Eight communities selected to test microgrids could be safe from the threat of blackouts and bill shocks.
But keeping the power going after devastating bushfires was a driving motivation for Bjorn Sturmberg, technical manager of the solar and battery project.
Microgrids, using a mix of renewables and energy storage, are small grids that can be independent from the main grid. They are becoming an increasingly vital option for regional and remote communities.
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Firestorms lead to outages that cut off access to cash, shut down gas and diesel tanks, cut off vital health care, and eliminate air conditioning and refrigeration for homes and businesses.
The Australian National University’s Battery Storage and Grid Integration Program selected eight communities on the New South Wales south coast for the federally funded pilot program.
Bodalla, Broulee, Central Tilba and Tilba Tilba (working together), Congo, Mystery Bay, Nelligen, South Durras and Tuross Head will connect and provide guidance to regional communities across Australia.
“We hope this approach will inspire other regional projects, policy makers and funders,” said Dr Sturmberg.
The sites selected are all vulnerable with a history of outages, high residential occupancy rates rather than empty holiday homes, many elderly people, people with disabilities and many rooftop solar panels already installed which can connect to a community battery.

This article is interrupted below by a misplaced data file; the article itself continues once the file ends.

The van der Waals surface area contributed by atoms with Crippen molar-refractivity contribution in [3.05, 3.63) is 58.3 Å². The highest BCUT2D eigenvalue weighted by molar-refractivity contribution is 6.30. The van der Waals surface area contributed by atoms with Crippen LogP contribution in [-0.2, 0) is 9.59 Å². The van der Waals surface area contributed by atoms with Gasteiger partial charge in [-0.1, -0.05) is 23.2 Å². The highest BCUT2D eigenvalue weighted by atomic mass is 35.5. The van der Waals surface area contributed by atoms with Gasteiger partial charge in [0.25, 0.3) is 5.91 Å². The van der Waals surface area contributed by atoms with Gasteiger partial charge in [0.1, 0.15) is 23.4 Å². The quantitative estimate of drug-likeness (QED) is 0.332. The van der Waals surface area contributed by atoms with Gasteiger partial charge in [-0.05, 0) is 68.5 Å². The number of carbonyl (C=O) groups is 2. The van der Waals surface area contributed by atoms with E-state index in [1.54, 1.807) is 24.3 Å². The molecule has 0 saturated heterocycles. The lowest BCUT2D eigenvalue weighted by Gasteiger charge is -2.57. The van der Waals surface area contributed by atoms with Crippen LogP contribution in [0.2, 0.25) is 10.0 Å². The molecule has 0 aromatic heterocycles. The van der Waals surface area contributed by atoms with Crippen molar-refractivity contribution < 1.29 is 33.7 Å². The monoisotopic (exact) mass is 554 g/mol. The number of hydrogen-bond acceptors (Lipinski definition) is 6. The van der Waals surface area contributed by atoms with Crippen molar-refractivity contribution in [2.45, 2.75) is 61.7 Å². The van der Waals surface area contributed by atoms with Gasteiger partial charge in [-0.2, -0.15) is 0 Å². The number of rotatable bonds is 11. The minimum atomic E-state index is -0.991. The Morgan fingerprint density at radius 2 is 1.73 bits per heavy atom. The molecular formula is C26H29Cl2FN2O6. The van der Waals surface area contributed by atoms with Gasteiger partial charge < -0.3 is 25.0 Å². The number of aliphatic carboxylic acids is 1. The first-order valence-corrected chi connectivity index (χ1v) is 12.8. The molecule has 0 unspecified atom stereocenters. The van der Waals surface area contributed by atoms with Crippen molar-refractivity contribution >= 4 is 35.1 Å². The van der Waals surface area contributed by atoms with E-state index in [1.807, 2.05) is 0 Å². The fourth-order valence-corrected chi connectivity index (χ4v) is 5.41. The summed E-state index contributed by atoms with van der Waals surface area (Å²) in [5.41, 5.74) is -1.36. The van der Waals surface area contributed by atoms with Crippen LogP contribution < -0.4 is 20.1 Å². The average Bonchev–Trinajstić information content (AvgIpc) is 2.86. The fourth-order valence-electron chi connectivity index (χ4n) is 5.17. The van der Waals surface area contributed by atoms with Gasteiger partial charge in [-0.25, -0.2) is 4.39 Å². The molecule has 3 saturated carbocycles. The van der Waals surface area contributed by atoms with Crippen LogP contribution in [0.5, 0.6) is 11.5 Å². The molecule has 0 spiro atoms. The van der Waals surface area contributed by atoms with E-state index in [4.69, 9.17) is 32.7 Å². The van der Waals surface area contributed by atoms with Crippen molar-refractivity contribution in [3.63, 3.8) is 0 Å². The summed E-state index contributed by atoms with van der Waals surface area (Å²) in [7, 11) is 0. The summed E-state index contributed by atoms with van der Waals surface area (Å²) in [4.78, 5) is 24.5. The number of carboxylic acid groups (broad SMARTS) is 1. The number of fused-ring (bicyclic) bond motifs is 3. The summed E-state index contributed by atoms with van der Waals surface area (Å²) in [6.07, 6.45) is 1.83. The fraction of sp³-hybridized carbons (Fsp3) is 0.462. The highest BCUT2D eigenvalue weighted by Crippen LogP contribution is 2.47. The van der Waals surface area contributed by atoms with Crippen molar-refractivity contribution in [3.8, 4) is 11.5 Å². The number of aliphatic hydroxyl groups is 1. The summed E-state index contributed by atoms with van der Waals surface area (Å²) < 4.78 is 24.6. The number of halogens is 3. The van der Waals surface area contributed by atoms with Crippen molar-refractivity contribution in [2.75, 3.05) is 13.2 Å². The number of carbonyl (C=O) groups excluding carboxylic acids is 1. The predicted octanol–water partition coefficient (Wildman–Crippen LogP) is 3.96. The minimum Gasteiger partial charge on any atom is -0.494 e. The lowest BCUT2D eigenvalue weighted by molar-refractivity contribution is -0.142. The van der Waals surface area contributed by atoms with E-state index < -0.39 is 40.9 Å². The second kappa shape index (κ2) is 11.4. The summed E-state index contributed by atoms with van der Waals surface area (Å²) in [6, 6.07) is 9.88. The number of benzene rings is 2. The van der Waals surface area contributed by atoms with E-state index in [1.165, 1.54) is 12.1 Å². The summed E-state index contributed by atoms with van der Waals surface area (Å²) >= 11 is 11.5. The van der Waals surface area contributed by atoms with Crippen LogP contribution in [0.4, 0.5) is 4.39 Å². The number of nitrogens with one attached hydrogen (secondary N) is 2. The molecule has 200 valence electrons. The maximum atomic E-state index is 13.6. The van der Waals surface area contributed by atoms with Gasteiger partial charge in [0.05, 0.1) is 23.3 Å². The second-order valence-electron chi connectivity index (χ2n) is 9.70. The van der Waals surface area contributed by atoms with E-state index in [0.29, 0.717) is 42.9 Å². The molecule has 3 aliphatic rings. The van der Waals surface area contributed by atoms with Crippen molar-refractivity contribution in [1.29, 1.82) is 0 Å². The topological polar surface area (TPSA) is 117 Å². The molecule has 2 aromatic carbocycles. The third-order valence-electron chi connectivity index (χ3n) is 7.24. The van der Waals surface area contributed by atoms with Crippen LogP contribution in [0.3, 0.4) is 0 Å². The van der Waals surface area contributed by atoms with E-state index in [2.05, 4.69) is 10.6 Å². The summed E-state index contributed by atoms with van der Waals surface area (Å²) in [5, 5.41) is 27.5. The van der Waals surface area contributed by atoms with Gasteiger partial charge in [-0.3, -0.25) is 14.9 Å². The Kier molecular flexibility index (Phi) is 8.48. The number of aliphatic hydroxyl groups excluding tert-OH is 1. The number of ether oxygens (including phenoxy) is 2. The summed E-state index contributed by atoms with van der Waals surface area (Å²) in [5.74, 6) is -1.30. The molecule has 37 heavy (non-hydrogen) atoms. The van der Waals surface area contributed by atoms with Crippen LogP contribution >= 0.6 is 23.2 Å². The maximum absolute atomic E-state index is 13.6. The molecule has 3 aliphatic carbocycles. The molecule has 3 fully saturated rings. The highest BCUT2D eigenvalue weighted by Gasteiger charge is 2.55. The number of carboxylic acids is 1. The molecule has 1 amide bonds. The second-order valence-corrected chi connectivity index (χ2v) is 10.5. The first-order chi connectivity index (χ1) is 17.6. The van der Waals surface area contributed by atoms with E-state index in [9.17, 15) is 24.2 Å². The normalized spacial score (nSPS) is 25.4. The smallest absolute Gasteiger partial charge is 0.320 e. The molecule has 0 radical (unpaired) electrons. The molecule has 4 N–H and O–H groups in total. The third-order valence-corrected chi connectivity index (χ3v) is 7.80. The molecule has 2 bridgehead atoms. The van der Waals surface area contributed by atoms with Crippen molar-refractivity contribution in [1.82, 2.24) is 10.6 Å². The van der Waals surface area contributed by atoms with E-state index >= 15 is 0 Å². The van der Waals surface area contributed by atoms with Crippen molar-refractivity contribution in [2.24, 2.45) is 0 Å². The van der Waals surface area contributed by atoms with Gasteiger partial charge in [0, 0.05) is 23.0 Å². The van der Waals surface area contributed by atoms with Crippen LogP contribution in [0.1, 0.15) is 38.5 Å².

“As new technologies are considered, we need to make sure we solve the problems the technology is meant to solve, taking into account local priorities,” said social scientist Hedda Ransan-Cooper.
“So if the overall goal is for grid-connected microgrids to build regional resilience, we really need to consider the differences between communities, in terms of who lives there and what infrastructure is already there.”
In addition to the ANU, project partners include the Southcoast Health and Sustainability Alliance which initiated the project, network company NSW Essential Energy and Canberra-based electricity software company Zepben.
Alliance President Kathryn Maxwell said decentralizing energy systems makes sense to keep energy affordable.
The team looked at issues such as “consultation fatigue” after extensive investigations into the Black Summer fires, cultural and ethnic diversity, and the layout of the city and existing power grid.
Various micro-grid designs, ranging from backup power for community shelters and essential services to large systems serving the entire community, will be tested.
“Now that this project is focused on these areas of Eurobodalla, we can begin to understand what this energy system might look like from a community perspective,” Ms Maxwell said.
“Generating and consuming electricity locally will also have significant economic benefits in terms of employment and keeping local money.”
Selected sites include small communities with fewer than 100 residents, medium townships with around 300 residents, and larger towns with 2,000 residents.
Network company Essential Energy said the announcement of the eight sites was an important step in understanding how technology can best support different communities.
“Microgrids will no doubt be part of our larger future grid to help local communities work together to access more resilient, cleaner and cheaper energy,” said Luke Jenner, COO.